The Massachusetts Institute of Technology (MIT) and the United States Air Force said on 20 May that they had teamed up to launch a new program designed to “make fundamental advances in artificial intelligence that could improve Air Force operations while also addressing broader societal needs”.
The project – known as the MIT-Air Force AI Accelerator – aims to “leverage the expertise and resources” of both institutions to conduct research directed at “enabling rapid prototyping, scaling, and application of AI algorithms and systems”.
The Air Force said it plans to invest approximately US$15 million per year in the project as it builds upon a five-decade relationship with MIT. The collaboration is expected to support a minimum of ten projects addressing concerns that are important to the Air Force and society more broadly, including disaster response and medical readiness.
MIT said that – under the agreement – it would form interdisciplinary teams of researchers, faculty, and students whose work focuses on topics in artificial intelligence, control theory, formal methods, machine learning, robotics, and perception, among other fields.
The teams will also include leaders in technology policy, history, and ethics from a range of departments, labs, and centers across the Institute, and members of the Air Force will join and lend expertise to each team.
“This collaboration is very much in line with MIT’s core value of service to the nation,” Maria Zuber, MIT’s vice president for research and Professor of Geophysics, said in a statement. “MIT researchers who choose to participate will bring state-of-the-art expertise in AI to advance Air Force mission areas and help train Air Force personnel in applications of AI.”
“MIT is the leading institution for AI research, education, and application, making this a huge opportunity for the Air Force as we deepen and expand our scientific and technical enterprise,” Secretary of the Air Force Heather Wilson added. “Drawing from one of the best of American research universities is vital.”
According to Daniela Rus – director of MIT’s Computer Science and Artificial Intelligence Laboratory (CSAIL), and Professor of Electrical Engineering and Computer Science – the project will attempt to “advance the underlying science behind AI and facilitate societal applications, including helping create solutions in fields like disaster relief and medical preparedness that are of interest to the Air Force”.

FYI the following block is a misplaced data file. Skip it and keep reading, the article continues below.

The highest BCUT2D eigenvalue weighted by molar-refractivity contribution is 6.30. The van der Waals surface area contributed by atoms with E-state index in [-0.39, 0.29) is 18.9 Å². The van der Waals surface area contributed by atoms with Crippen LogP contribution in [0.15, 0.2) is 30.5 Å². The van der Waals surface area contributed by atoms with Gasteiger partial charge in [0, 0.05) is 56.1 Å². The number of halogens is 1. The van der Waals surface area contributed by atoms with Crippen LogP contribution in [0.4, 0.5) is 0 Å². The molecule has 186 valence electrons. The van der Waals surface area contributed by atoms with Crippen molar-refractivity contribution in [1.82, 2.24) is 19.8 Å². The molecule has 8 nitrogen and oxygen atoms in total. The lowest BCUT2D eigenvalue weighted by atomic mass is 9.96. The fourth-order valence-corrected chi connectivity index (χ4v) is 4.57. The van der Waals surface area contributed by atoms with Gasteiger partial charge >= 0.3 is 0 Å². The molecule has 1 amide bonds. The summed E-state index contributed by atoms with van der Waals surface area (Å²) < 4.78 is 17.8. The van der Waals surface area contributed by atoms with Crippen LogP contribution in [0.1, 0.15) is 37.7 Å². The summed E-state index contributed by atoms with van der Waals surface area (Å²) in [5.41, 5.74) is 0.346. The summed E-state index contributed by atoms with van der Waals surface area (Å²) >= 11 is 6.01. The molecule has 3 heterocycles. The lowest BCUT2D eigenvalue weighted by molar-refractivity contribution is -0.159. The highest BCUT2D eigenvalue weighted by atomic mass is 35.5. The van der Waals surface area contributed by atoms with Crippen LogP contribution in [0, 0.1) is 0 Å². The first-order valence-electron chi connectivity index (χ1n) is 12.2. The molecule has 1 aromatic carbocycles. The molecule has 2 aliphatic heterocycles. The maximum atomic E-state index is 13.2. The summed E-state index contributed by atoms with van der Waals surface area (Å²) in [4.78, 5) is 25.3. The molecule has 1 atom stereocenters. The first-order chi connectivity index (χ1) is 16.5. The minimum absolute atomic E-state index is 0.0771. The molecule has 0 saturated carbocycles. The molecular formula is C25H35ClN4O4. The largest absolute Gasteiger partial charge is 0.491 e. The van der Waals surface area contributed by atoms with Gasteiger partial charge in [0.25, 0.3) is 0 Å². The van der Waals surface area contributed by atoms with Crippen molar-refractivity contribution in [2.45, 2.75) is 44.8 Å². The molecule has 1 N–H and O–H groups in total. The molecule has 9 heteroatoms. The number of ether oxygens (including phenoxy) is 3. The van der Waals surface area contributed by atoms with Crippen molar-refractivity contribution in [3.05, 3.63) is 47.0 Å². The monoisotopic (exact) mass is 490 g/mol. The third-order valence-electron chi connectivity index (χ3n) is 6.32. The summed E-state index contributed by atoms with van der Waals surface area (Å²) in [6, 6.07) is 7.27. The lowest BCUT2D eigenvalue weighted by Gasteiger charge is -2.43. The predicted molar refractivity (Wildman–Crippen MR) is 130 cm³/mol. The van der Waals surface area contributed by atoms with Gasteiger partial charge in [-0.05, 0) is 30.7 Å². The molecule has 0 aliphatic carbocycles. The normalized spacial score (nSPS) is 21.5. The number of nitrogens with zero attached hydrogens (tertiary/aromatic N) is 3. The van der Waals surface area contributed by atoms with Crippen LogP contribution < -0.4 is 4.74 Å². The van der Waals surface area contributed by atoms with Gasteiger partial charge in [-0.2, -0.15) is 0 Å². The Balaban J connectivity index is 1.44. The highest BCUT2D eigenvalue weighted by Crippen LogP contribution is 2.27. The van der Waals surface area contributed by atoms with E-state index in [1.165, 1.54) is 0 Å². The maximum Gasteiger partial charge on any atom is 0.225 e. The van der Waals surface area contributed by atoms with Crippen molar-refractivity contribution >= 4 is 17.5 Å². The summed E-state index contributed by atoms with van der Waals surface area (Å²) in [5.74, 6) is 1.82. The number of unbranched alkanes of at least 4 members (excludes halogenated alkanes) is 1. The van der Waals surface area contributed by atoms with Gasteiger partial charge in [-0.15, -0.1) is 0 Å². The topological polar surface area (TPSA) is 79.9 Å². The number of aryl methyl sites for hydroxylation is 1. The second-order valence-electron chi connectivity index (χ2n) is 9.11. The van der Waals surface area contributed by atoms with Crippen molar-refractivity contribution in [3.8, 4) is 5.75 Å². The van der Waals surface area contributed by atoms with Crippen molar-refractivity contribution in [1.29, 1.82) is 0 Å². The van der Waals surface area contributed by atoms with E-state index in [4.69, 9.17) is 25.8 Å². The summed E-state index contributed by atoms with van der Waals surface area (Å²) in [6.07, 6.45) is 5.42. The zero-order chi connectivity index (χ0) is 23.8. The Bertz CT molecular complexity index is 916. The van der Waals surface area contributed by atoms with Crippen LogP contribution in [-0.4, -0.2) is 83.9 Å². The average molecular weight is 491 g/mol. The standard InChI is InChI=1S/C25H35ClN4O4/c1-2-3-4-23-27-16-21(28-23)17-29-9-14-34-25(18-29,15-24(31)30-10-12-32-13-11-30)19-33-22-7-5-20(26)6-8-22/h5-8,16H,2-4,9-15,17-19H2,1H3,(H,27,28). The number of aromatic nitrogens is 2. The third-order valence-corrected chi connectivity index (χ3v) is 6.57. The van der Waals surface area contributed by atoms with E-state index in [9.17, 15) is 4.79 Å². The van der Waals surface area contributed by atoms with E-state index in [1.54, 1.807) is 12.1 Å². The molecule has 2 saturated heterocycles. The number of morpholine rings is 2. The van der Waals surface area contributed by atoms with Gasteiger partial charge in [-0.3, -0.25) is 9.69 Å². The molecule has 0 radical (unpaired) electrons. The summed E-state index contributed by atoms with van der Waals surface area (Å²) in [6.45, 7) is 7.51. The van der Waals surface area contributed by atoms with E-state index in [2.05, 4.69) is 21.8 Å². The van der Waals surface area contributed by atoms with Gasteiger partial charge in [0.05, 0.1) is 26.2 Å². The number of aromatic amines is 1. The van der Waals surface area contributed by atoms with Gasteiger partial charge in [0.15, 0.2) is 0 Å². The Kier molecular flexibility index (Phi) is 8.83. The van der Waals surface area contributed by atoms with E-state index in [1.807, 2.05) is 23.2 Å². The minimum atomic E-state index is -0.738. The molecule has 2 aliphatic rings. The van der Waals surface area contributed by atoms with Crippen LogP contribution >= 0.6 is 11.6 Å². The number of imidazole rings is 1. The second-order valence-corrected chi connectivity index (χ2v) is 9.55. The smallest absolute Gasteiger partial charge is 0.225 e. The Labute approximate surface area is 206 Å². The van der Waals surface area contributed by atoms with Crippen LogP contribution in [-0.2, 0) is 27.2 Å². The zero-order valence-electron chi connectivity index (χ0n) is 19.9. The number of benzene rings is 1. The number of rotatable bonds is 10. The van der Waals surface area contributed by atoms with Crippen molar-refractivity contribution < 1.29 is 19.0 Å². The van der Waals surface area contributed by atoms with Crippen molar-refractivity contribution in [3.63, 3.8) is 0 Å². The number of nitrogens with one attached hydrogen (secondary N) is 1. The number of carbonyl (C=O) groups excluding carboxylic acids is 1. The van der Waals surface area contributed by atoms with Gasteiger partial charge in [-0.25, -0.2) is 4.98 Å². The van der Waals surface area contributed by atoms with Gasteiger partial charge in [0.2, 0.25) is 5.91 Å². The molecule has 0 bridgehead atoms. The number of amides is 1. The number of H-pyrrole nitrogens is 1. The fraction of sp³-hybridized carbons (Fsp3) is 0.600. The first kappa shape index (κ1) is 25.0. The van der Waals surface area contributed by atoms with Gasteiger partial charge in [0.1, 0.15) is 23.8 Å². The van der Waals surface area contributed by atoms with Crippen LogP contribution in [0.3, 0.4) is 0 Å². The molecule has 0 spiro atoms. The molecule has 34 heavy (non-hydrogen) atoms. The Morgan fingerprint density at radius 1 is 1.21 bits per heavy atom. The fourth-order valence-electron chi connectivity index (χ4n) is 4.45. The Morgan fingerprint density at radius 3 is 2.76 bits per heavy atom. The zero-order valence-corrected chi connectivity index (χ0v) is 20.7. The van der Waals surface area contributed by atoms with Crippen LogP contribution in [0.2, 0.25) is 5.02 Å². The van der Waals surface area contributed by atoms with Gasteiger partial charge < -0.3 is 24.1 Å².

“We plan to assemble interdisciplinary teams that will collaborate across disparate fields of AI to create new algorithms and solutions,” she added, to assist complex decision-making that might help the Air Force, for example, better focus its maintenance efforts — an expensive and critical part of its aircraft operations.
This research also intends to develop AI to assist humans in aspects of planning, control, and other complex tasks. Finally, the work aims to enable rapid deployment of advanced algorithms and capabilities developed at MIT to foster AI innovation across the country, MIT said. In addition to disaster relief and medical readiness, other possible research areas may include data management, maintenance and logistics, vehicle safety and cyber resiliency.
“The AI Accelerator provides us with an opportunity to develop technologies that will be vectors for positive change in the world,” Rus said. “This new project will integrate societal implications into research from the outset.”
“MIT continues to pursue research that addresses current problems, while training researchers to think through the implications for tomorrow as research is translated to new technologies and new problems,” concluded Krystyn Van Vliet, associate provost and Professor of Materials Science and Engineering and of Biological Engineering. “The MIT-Air Force AI Accelerator allows MIT to demonstrate that concept when AI provides one of the tools for human decisions.”